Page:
I have a kitchen, I have an oven! What else is there to do now but join the Daring Bakers!
Ok, this may not be the first reaction of everyone, but I do really love baking, and having been without an oven for a year I now am ready to leap into a group that all bakes the same recipe in the same month (that usually is a bit more advanced than we're used to) and share the results (unfortunately only in electronic form).
So this month is a danish braid. What is a danish braid? Well just follow along.
First, preparation of the filling. It can be anything as long as it tastes good with bread. Yes, that is quite a lot of things.
For me, it is two kinds of pineapple. The white kind is sweet and soft and you even eat the core. The yellow kind, the kind we eat in the States, it tarter and has a woodier core. Nicaraguans won't eat it, they puree it, strain it, add sugar and have it as a juice.
This mixture also has freshly grated ginger (much easier to come by than the powder here).
Then, you make the dough, fill it and bake it. Ok, it's not quite that easy, but the directions are in the recipe below.
I also sprinkled sugar on top that I bought from workers who boiled it from cane juice in little shed in the cane fields. It's sweet, but has an additional molasses-y flavor as well.
It was definitely a challenge to make, my first attempt went to the dogs (literally, with pork inside too, going for a Hawaiian danish) and so I bought myself a liter measuring cup. I still have to estimate between the lines, but it's more exact than eyeing measurements as they go into the bown as I've been doing for everything up until now.
In the end, I was pretty happy with the result, but since I had to extend the refrigerator chilling time to 1 hour each turn, as well as work only early in the morning when it was cooler, I probably won't be making this again for awhile.
But I highly recommend it!
From The Secrets of Baking by Sherry Yard
Makes 2-1/2 pounds dough
For the dough (Detrempe)
1 ounce fresh yeast or 1 tablespoon active dry yeast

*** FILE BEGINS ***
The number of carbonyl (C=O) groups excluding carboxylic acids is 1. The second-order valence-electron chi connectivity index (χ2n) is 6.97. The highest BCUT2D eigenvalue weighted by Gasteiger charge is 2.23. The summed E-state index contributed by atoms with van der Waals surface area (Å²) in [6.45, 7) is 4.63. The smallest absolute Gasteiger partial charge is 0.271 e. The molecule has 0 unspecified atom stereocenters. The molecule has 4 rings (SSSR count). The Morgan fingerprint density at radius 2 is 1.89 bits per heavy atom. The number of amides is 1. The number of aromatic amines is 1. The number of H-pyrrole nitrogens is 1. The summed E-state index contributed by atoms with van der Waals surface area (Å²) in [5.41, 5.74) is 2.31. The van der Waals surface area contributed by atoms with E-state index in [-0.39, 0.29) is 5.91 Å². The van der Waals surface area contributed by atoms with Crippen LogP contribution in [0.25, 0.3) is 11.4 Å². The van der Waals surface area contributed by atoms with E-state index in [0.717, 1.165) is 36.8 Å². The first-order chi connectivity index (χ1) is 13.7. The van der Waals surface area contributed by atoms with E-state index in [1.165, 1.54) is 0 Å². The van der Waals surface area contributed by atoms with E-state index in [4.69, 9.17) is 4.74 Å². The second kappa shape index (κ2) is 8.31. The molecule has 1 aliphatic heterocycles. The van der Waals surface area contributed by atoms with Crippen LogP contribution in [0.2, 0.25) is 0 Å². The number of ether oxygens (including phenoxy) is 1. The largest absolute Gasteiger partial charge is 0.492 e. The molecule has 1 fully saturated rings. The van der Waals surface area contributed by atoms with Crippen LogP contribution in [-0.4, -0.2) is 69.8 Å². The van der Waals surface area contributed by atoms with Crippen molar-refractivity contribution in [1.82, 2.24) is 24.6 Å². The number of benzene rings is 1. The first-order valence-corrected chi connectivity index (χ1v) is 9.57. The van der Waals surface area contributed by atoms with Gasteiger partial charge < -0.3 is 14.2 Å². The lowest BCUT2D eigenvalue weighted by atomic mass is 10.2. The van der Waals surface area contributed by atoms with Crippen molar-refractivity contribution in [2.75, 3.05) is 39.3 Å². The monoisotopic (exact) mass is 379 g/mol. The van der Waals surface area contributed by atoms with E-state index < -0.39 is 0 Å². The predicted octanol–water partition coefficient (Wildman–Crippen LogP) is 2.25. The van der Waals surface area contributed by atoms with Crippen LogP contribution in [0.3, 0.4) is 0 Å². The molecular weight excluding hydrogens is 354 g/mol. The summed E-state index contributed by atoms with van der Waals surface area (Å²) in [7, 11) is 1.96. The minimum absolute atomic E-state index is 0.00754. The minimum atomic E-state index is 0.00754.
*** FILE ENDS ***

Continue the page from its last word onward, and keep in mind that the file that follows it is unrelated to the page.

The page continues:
1/2 cup whole milk
1/3 cup sugar
Zest of 1 orange, finely grated
3/4 teaspoon ground cardamom
1-1/2 teaspoons vanilla extract
1/2 vanilla bean, split and scraped
2 large eggs, chilled
1/4 cup fresh orange juice
3-1/4 cups all-purpose flour
1 teaspoon salt
For the butter block (Beurrage)
1/2 pound (2 sticks) cold unsalted butter
1/4 cup all-purpose flour
Combine yeast and milk in the bowl of a mixer fitted with the paddle attachment and mix on low speed. Slowly add sugar, orange zest, cardamom, vanilla extract, vanilla seeds, eggs, and orange juice. Mix well. Change to the dough hook and add the salt with the flour, 1 cup at a time, increasing speed to medium as the flour is incorporated. Knead the dough for about 5 minutes, or until smooth. You may need to add a little more flour if it is sticky. Transfer dough to a lightly floured baking sheet and cover with plastic wrap. Refrigerate for 30 minutes.
Without a standing mixer: Combine yeast and milk in a bowl with a hand mixer on low speed or a whisk. Add sugar, orange zest, cardamom, vanilla extract, vanilla seeds, eggs, and orange juice and mix well. Sift flour and salt on your working surface and make a fountain. Make sure that the “walls” of your fountain are thick and even. Pour the liquid in the middle of the fountain. With your fingertips, mix the liquid and the flour starting from the middle of the fountain, slowly working towards the edges. When the ingredients have been incorporated start kneading the dough with the heel of your hands until it becomes smooth and easy to work with, around 5 to 7 minutes. You might need to add more flour if the dough is sticky.
1. Combine butter and flour in the bowl of a mixer fitted with a paddle attachment and beat on medium speed for 1 minute. Scrape down the sides of the bowl and the paddle and then beat for 1 minute more, or until smooth and lump free. Set aside at room temperature.
2. After the detrempe has chilled 30 minutes, turn it out onto a lightly floured surface. Roll the dough into a rectangle approximately 18 x 13 inches and ¼ inch thick. The dough may be sticky, so keep dusting it lightly with flour. Spread the butter evenly over the center and right thirds of the dough. Fold the left edge of the detrempe to the right, covering half of the butter. Fold the right third of the rectangle over the center third. The first turn has now been completed. Mark the dough by poking it with your finger to keep track of your turns, or use a sticky and keep a tally. Place the dough on a baking sheet, wrap it in plastic wrap, and refrigerate for 30 minutes.